Today we are all aware that some diseases and medications can have adverse effects during pregnancy both for the mother and the unborn child. Unfortunately, this knowledge comes with a tragically high price, having come from one of the most horrific medical accidents in history.
In the late 1950s to the early 1960s, a drug called thalidomide was put on the market by the German pharmaceutical company Chemie Grünenthal, who discovered the chemical accidentally while attempting to find an inexpensive way to manufacture antibiotics. After some testing on animals, who were subjected to extremely high doses of the drug, the company concluded that the drug was harmless and had no side effects. They were wrong.
Chemie Grünenthal began distributing free samples of the drug in 1955 without further research or clinical trials done on the drug. Epilepsy patients began taking thalidomide to prevent seizures, and they reported experiencing deep sleep and calming and soothing effects after taking the drug. Other side effects were reported but these were dismissed as negligible. On October 1, 1957, doctors in West Germany began prescribing thalidomide user the brand name of Contergan to their female patients to combat the nausea and vomiting coupled with insomnia associated with morning sickness during pregnancy. Its use gradually spread worldwide, selling under a variety of brand names such as Distaval Asmaval, Distaval Forte, Tensival, Valgis, Valgraine and others. Thalidomide was also marketed as a powerful hypnotic sedative.
Pregnant women began reporting certain side effects while taking the drug, such as sleepiness, drowsiness, constipation, skin rash, severe headaches, stomach aches, peripheral neuropathy (numbness and pain in your arms, hands, legs and feet), nausea and vomiting, giddiness or nervousness at higher doses, shivering, buzzing in the ears, depression or mood-swings, and a general sense of illness. Within a year, women who had taken the drug during pregnancy began reporting the births of babies with a myriad of birth defects, more commonly phocomelia, which presents itself in short, malformed, flipper-like arms and legs. Other birth defects include missing limbs, incomplete fingers or toes, fused appendages, deafness, blindness, disfigurement, cleft palate,and malformations of the eyes and ears, heart, genitals, kidneys, digestive tract (including the lips and mouth), and nervous system. In some cases the mothers had only taken one thalidomide tablet; it was later determined that a single dose can have disastrous side effects on a fetus especially when taken at a critical point within the first trimester of pregnancy. This is because the drug is a teratogen, causing congenital deformities as it passes through the placental barrier between mother and fetus.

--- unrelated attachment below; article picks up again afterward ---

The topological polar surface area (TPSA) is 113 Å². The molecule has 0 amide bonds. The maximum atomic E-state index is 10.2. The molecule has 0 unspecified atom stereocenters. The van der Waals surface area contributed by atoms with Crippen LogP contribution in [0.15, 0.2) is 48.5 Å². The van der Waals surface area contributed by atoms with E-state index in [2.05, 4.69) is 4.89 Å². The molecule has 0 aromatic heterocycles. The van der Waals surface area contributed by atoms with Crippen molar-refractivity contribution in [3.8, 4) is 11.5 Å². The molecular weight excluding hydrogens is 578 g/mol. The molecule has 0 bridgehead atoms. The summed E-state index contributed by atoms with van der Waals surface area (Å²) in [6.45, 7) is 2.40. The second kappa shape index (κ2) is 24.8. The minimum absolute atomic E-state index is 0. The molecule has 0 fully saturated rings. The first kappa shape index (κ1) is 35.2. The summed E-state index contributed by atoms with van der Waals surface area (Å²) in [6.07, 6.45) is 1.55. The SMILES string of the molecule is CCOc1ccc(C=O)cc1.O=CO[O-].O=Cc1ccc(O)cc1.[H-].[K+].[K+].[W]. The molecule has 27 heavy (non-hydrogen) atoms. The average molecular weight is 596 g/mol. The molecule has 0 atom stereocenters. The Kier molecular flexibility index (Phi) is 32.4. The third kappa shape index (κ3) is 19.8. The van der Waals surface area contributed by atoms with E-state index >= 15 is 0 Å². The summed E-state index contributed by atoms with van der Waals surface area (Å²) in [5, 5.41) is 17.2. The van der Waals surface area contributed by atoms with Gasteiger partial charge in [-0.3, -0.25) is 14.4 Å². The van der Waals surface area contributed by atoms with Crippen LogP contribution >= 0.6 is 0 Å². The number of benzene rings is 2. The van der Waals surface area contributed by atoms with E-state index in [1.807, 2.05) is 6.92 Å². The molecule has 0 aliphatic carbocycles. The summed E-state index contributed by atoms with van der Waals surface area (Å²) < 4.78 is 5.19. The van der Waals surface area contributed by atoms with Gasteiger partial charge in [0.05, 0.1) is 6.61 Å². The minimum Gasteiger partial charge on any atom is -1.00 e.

Initially, Chemie Grünenthal refused to acknowledge the growing number of cases of thalidomide deformities and deaths in newborn babies; however, its disastrous side effects were gaining widespread media attention. Articles in several highly regarded medical journals began detailing the drug's numerous side effects. In the United States, the drug had been repeatedly denied approval by the Food and Drug Administration (FDA). The officer in charge of the application, Frances Kelsey, felt that there was not enough data on thalidomide's teratogenic effects based on her earlier work on the effects of a drug called quinine. Kelsey wanted more extensive studies on its effects on human metabolism especially during pregnancy, as well as the drug's chemistry, pharmacology and stability from Richardson-Merrell, the pharmaceutical company waiting for FDA approval for the sale of thalidomide under the name Kevadon.
By the time thalidomide was withdrawn from markets worldwide, it was too late for the victims and families affected by this medical disaster. It has been estimated that some 10,000 infants were born with deformities as a side effect of the drug, with about half of that number or less surviving into adulthood because of the high mortality rate among victims.
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